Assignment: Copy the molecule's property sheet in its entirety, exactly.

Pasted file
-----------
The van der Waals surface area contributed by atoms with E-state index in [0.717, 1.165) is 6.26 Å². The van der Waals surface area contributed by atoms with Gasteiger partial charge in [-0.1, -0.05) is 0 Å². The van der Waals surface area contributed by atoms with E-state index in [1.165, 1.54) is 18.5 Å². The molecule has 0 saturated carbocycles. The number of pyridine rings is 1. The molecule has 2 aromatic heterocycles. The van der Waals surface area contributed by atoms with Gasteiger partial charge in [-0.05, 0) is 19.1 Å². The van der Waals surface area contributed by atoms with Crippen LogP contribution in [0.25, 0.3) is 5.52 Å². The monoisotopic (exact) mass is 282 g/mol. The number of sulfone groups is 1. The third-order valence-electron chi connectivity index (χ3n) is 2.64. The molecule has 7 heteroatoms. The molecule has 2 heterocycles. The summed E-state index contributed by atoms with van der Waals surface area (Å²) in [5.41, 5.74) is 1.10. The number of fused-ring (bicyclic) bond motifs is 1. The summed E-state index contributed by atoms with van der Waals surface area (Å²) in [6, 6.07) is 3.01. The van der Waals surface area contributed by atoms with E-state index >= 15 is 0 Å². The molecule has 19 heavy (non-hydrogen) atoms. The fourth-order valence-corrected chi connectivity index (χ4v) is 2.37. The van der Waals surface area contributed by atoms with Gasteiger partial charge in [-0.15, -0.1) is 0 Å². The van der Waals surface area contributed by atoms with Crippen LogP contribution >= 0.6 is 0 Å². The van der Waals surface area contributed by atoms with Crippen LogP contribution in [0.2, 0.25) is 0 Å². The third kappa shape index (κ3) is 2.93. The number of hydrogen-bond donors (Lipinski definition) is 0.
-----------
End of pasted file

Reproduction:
The van der Waals surface area contributed by atoms with E-state index in [0.717, 1.165) is 6.26 Å². The van der Waals surface area contributed by atoms with Gasteiger partial charge in [-0.1, -0.05) is 0 Å². The van der Waals surface area contributed by atoms with E-state index in [1.165, 1.54) is 18.5 Å². The molecule has 0 saturated carbocycles. The number of pyridine rings is 1. The molecule has 2 aromatic heterocycles. The van der Waals surface area contributed by atoms with Gasteiger partial charge in [-0.05, 0) is 19.1 Å². The van der Waals surface area contributed by atoms with Crippen LogP contribution in [0.25, 0.3) is 5.52 Å². The monoisotopic (exact) mass is 282 g/mol. The number of sulfone groups is 1. The third-order valence-electron chi connectivity index (χ3n) is 2.64. The molecule has 7 heteroatoms. The molecule has 2 heterocycles. The summed E-state index contributed by atoms with van der Waals surface area (Å²) in [5.41, 5.74) is 1.10. The number of fused-ring (bicyclic) bond motifs is 1. The summed E-state index contributed by atoms with van der Waals surface area (Å²) in [6, 6.07) is 3.01. The van der Waals surface area contributed by atoms with E-state index >= 15 is 0 Å². The molecule has 19 heavy (non-hydrogen) atoms. The fourth-order valence-corrected chi connectivity index (χ4v) is 2.37. The van der Waals surface area contributed by atoms with Gasteiger partial charge in [-0.15, -0.1) is 0 Å². The van der Waals surface area contributed by atoms with Crippen LogP contribution >= 0.6 is 0 Å². The van der Waals surface area contributed by atoms with Crippen LogP contribution in [0.2, 0.25) is 0 Å². The third kappa shape index (κ3) is 2.93. The number of hydrogen-bond donors (Lipinski definition) is 0.